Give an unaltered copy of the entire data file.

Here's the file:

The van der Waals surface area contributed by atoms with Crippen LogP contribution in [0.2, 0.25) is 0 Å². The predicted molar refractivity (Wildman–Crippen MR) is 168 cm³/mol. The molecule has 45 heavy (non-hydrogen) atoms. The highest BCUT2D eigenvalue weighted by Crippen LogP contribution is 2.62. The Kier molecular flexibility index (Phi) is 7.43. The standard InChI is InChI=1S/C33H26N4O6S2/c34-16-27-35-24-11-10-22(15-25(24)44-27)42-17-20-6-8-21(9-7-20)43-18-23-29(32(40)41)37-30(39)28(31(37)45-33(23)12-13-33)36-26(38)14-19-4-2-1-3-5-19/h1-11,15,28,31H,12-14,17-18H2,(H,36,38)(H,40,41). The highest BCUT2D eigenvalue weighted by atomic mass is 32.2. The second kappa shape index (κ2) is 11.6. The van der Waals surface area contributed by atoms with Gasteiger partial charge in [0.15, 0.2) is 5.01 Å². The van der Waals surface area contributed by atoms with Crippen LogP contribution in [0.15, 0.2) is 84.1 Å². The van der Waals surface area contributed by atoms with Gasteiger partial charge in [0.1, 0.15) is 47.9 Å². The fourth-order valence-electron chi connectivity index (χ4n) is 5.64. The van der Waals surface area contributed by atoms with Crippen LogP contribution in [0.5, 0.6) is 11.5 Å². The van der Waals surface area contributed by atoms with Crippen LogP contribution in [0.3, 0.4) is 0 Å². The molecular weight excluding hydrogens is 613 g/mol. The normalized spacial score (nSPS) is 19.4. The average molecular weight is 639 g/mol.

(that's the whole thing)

The van der Waals surface area contributed by atoms with Crippen LogP contribution in [0.2, 0.25) is 0 Å². The predicted molar refractivity (Wildman–Crippen MR) is 168 cm³/mol. The molecule has 45 heavy (non-hydrogen) atoms. The highest BCUT2D eigenvalue weighted by Crippen LogP contribution is 2.62. The Kier molecular flexibility index (Phi) is 7.43. The standard InChI is InChI=1S/C33H26N4O6S2/c34-16-27-35-24-11-10-22(15-25(24)44-27)42-17-20-6-8-21(9-7-20)43-18-23-29(32(40)41)37-30(39)28(31(37)45-33(23)12-13-33)36-26(38)14-19-4-2-1-3-5-19/h1-11,15,28,31H,12-14,17-18H2,(H,36,38)(H,40,41). The highest BCUT2D eigenvalue weighted by atomic mass is 32.2. The second kappa shape index (κ2) is 11.6. The van der Waals surface area contributed by atoms with Gasteiger partial charge in [0.15, 0.2) is 5.01 Å². The van der Waals surface area contributed by atoms with Crippen LogP contribution in [0.15, 0.2) is 84.1 Å². The van der Waals surface area contributed by atoms with Gasteiger partial charge in [0.1, 0.15) is 47.9 Å². The fourth-order valence-electron chi connectivity index (χ4n) is 5.64. The van der Waals surface area contributed by atoms with Crippen LogP contribution in [0.5, 0.6) is 11.5 Å². The van der Waals surface area contributed by atoms with Crippen LogP contribution in [0.3, 0.4) is 0 Å². The molecular weight excluding hydrogens is 613 g/mol. The normalized spacial score (nSPS) is 19.4. The average molecular weight is 639 g/mol.